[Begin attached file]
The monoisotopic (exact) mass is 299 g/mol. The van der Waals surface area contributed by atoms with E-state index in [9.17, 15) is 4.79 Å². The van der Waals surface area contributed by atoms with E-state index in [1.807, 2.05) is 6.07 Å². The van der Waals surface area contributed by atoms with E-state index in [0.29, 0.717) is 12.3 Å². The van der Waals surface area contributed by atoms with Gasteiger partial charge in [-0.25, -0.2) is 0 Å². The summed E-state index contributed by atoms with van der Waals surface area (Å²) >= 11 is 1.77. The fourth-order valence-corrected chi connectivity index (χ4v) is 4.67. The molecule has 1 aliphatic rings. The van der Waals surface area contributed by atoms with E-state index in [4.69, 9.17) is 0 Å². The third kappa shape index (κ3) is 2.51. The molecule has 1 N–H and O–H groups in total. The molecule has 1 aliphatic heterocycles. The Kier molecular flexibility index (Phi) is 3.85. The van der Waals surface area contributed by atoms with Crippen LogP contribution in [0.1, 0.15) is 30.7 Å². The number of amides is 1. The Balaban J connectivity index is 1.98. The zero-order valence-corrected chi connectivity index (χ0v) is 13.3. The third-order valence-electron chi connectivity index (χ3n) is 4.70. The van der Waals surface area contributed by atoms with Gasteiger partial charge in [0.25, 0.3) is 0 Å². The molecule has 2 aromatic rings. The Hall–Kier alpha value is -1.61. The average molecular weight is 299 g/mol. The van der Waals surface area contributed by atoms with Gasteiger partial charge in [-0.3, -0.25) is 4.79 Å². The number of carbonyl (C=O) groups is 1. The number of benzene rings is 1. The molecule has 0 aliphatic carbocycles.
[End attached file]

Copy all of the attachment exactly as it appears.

The monoisotopic (exact) mass is 299 g/mol. The van der Waals surface area contributed by atoms with E-state index in [9.17, 15) is 4.79 Å². The van der Waals surface area contributed by atoms with E-state index in [1.807, 2.05) is 6.07 Å². The van der Waals surface area contributed by atoms with E-state index in [0.29, 0.717) is 12.3 Å². The van der Waals surface area contributed by atoms with Gasteiger partial charge in [-0.25, -0.2) is 0 Å². The summed E-state index contributed by atoms with van der Waals surface area (Å²) >= 11 is 1.77. The fourth-order valence-corrected chi connectivity index (χ4v) is 4.67. The molecule has 1 aliphatic rings. The van der Waals surface area contributed by atoms with E-state index in [4.69, 9.17) is 0 Å². The third kappa shape index (κ3) is 2.51. The molecule has 1 N–H and O–H groups in total. The molecule has 1 aliphatic heterocycles. The Kier molecular flexibility index (Phi) is 3.85. The van der Waals surface area contributed by atoms with Crippen LogP contribution in [0.1, 0.15) is 30.7 Å². The number of amides is 1. The Balaban J connectivity index is 1.98. The zero-order valence-corrected chi connectivity index (χ0v) is 13.3. The third-order valence-electron chi connectivity index (χ3n) is 4.70. The van der Waals surface area contributed by atoms with Gasteiger partial charge in [0.25, 0.3) is 0 Å². The molecule has 2 aromatic rings. The Hall–Kier alpha value is -1.61. The average molecular weight is 299 g/mol. The van der Waals surface area contributed by atoms with Gasteiger partial charge in [-0.3, -0.25) is 4.79 Å². The number of carbonyl (C=O) groups is 1. The number of benzene rings is 1. The molecule has 0 aliphatic carbocycles.